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Liberia, a remarkable African success story, still needs help

On the doorstep of extremist-led instability in West Africa, Liberia may be the most remarkable post-conflict success story of the modern era. But a paradox threatens to unravel the country's hard-won gains: Despite progress, central drivers of violence remain.

By Benjamin J. SpatzOp-ed contributor / September 23, 2013

Liberia's President Ellen Johnson Sirleaf speaks during an interview with Reuters at her office in Monrovia Aug. 17. Op-ed contributor Benjamin J. Spatz writes of next steps for Liberia's progress: 'In the immediate aftermath of war, it was sensible to build the hardware (tangible goods, such as roads, schools, and clinics) before tackling the software (these deeper societal rifts)....But now is the time to focus on the software.'

Reuters

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Monrovia, Liberia

Liberia's civil war ended 10 years ago, closing one of the most brutal chapters in human history. One in 4 Liberians was displaced or killed. Instances of cannibalism epitomized the inhumanity as Liberia became an archetype of anarchy, greed, and evil.

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Today, Liberia may be the most remarkable postconflict success story of the modern era – thanks to smart US foreign policy and the Liberian people's choice of peace over war. But a dangerous paradox threatens to unravel the country's hard-won gains: Despite the progress, central drivers of violence remain. The war has ended, but underlying social and economic tensions continue – as is likely to occur in other countries affected by civil war, from Syria to Libya to Congo.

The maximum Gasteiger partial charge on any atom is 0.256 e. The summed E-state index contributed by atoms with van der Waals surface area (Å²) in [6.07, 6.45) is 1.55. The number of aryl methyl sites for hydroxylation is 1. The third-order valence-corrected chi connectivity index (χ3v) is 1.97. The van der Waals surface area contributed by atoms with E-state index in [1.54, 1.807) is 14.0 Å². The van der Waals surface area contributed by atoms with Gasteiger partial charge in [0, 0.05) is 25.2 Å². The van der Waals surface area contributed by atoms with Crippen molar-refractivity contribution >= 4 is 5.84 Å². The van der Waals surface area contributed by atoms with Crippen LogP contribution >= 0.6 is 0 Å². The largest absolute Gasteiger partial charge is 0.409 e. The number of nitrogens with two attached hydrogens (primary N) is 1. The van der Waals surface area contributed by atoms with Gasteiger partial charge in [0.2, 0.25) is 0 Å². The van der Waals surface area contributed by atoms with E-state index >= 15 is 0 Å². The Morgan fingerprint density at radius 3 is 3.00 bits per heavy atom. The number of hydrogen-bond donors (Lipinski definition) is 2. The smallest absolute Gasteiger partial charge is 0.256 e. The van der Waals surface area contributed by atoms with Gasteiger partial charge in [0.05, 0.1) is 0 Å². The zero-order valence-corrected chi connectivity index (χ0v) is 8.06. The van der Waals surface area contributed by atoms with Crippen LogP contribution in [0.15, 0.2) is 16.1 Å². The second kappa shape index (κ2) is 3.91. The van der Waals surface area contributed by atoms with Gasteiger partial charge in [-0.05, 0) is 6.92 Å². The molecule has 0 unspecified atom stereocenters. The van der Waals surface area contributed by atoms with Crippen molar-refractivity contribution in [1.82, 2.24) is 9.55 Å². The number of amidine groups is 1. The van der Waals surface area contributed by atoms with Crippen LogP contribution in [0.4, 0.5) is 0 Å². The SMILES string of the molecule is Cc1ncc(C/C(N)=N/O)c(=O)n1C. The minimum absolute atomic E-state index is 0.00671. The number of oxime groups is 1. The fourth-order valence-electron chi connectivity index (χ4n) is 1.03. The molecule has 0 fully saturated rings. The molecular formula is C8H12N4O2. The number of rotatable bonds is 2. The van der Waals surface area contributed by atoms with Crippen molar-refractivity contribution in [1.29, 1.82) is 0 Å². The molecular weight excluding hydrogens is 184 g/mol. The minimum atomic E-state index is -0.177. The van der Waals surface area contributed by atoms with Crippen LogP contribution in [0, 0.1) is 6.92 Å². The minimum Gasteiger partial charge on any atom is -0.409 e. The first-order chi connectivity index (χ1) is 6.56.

The unresolved issues in Liberia boil down to three interrelated challenges – exaggerated in perception, but grounded in fact – that have polarized Liberia since its founding in 1847: elite dominance over the majority indigenous population; the mutual disconnect between the capital, Monrovia, and the rest of the country; and lack of trust in government. If left unaddressed, this cocktail promises future instability.

Acting now is critical. Patience wears thin, particularly among Liberia's volatile youth, amid an environment of increasing national discontent, selfish politicking, widening economic inequality, and regional fragility.

Over the past decade, Liberia's successes are a model of postconflict transformation and US engagement abroad. Truly stabilizing this steadfast ally in a historically bad neighborhood – on the doorstep of West Africa's recent extremist-led instability from Mali to Nigeria – leverages past investments and is smart, long-term policy. This requires doubling down on Liberia's progress.

And the progress cannot be overstated.

Today, where drug-addled child soldiers once roamed, US-trained troops respond competently when called to action, most recently sending a peacekeeping platoon to Mali.

Future child scholars, not child soldiers, attend free and mandatory primary school. Illiteracy, which once soared above 80 percent, is decreasing thanks to US-sponsored programs.

The economy is rebounding after shrinking by 90 percent, and government coffers have increased more than 1,000 percent since 2003, when the national budget equaled that of the public school district in Carthage, Mo.

Countrywide immunizations and health-care services – with major US support – have halved mortality for children under age 5.

Long-absent electricity illuminates homes and businesses; President Obama's Power Africa initiative promises even more. Smooth roads have replaced cratered streets. New buildings stand in place of bullet-riddled wrecks.

Such a turnaround is historically rare and unambiguously impressive.

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